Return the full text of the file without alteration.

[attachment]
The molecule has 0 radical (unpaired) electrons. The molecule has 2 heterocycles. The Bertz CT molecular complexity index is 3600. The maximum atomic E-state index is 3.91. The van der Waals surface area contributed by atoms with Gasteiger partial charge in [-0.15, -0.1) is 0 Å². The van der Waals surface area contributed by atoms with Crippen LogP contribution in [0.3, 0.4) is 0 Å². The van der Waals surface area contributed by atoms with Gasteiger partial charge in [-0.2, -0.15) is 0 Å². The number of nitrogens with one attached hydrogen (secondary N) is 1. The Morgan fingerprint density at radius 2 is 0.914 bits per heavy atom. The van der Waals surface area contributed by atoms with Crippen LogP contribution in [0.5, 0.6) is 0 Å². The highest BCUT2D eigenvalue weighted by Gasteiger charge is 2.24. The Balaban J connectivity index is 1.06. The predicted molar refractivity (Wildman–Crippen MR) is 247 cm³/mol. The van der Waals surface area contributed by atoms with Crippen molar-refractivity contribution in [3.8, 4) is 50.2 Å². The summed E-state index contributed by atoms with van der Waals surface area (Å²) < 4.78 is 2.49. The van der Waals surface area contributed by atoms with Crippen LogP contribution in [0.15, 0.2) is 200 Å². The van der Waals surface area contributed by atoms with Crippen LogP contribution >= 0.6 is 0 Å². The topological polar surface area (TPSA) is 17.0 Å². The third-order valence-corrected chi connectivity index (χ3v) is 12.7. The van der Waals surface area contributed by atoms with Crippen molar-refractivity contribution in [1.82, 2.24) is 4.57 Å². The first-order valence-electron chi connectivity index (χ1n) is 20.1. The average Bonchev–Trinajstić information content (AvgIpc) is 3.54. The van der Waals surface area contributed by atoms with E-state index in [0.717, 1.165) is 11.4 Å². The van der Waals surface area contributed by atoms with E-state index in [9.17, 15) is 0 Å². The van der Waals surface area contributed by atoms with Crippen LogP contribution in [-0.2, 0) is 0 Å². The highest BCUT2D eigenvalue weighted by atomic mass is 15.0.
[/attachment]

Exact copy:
The molecule has 0 radical (unpaired) electrons. The molecule has 2 heterocycles. The Bertz CT molecular complexity index is 3600. The maximum atomic E-state index is 3.91. The van der Waals surface area contributed by atoms with Gasteiger partial charge in [-0.15, -0.1) is 0 Å². The van der Waals surface area contributed by atoms with Crippen LogP contribution in [0.3, 0.4) is 0 Å². The van der Waals surface area contributed by atoms with Gasteiger partial charge in [-0.2, -0.15) is 0 Å². The number of nitrogens with one attached hydrogen (secondary N) is 1. The Morgan fingerprint density at radius 2 is 0.914 bits per heavy atom. The van der Waals surface area contributed by atoms with Crippen LogP contribution in [0.5, 0.6) is 0 Å². The highest BCUT2D eigenvalue weighted by Gasteiger charge is 2.24. The Balaban J connectivity index is 1.06. The predicted molar refractivity (Wildman–Crippen MR) is 247 cm³/mol. The van der Waals surface area contributed by atoms with Crippen molar-refractivity contribution in [3.8, 4) is 50.2 Å². The summed E-state index contributed by atoms with van der Waals surface area (Å²) < 4.78 is 2.49. The van der Waals surface area contributed by atoms with Crippen LogP contribution in [0.15, 0.2) is 200 Å². The van der Waals surface area contributed by atoms with Crippen LogP contribution >= 0.6 is 0 Å². The topological polar surface area (TPSA) is 17.0 Å². The third-order valence-corrected chi connectivity index (χ3v) is 12.7. The van der Waals surface area contributed by atoms with Crippen molar-refractivity contribution in [1.82, 2.24) is 4.57 Å². The first-order valence-electron chi connectivity index (χ1n) is 20.1. The average Bonchev–Trinajstić information content (AvgIpc) is 3.54. The van der Waals surface area contributed by atoms with E-state index in [0.717, 1.165) is 11.4 Å². The van der Waals surface area contributed by atoms with E-state index in [9.17, 15) is 0 Å². The van der Waals surface area contributed by atoms with Crippen LogP contribution in [-0.2, 0) is 0 Å². The highest BCUT2D eigenvalue weighted by atomic mass is 15.0.